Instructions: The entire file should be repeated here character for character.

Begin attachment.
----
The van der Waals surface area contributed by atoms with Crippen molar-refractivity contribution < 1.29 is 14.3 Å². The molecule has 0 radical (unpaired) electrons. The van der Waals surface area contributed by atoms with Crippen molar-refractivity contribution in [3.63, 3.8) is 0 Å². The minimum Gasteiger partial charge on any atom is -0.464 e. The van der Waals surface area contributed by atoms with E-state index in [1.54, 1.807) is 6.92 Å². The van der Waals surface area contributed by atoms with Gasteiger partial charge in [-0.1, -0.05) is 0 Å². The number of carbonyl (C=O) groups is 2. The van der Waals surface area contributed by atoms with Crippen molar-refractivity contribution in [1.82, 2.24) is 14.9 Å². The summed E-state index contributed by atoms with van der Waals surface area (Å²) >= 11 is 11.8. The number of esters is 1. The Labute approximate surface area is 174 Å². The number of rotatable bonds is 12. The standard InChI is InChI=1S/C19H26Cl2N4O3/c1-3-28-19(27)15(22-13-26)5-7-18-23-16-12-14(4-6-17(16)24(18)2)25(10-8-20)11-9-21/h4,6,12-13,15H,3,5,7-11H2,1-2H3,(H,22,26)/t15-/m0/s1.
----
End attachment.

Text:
The van der Waals surface area contributed by atoms with Crippen molar-refractivity contribution < 1.29 is 14.3 Å². The molecule has 0 radical (unpaired) electrons. The van der Waals surface area contributed by atoms with Crippen molar-refractivity contribution in [3.63, 3.8) is 0 Å². The minimum Gasteiger partial charge on any atom is -0.464 e. The van der Waals surface area contributed by atoms with E-state index in [1.54, 1.807) is 6.92 Å². The van der Waals surface area contributed by atoms with Gasteiger partial charge in [-0.1, -0.05) is 0 Å². The number of carbonyl (C=O) groups is 2. The van der Waals surface area contributed by atoms with Crippen molar-refractivity contribution in [1.82, 2.24) is 14.9 Å². The summed E-state index contributed by atoms with van der Waals surface area (Å²) >= 11 is 11.8. The number of esters is 1. The Labute approximate surface area is 174 Å². The number of rotatable bonds is 12. The standard InChI is InChI=1S/C19H26Cl2N4O3/c1-3-28-19(27)15(22-13-26)5-7-18-23-16-12-14(4-6-17(16)24(18)2)25(10-8-20)11-9-21/h4,6,12-13,15H,3,5,7-11H2,1-2H3,(H,22,26)/t15-/m0/s1.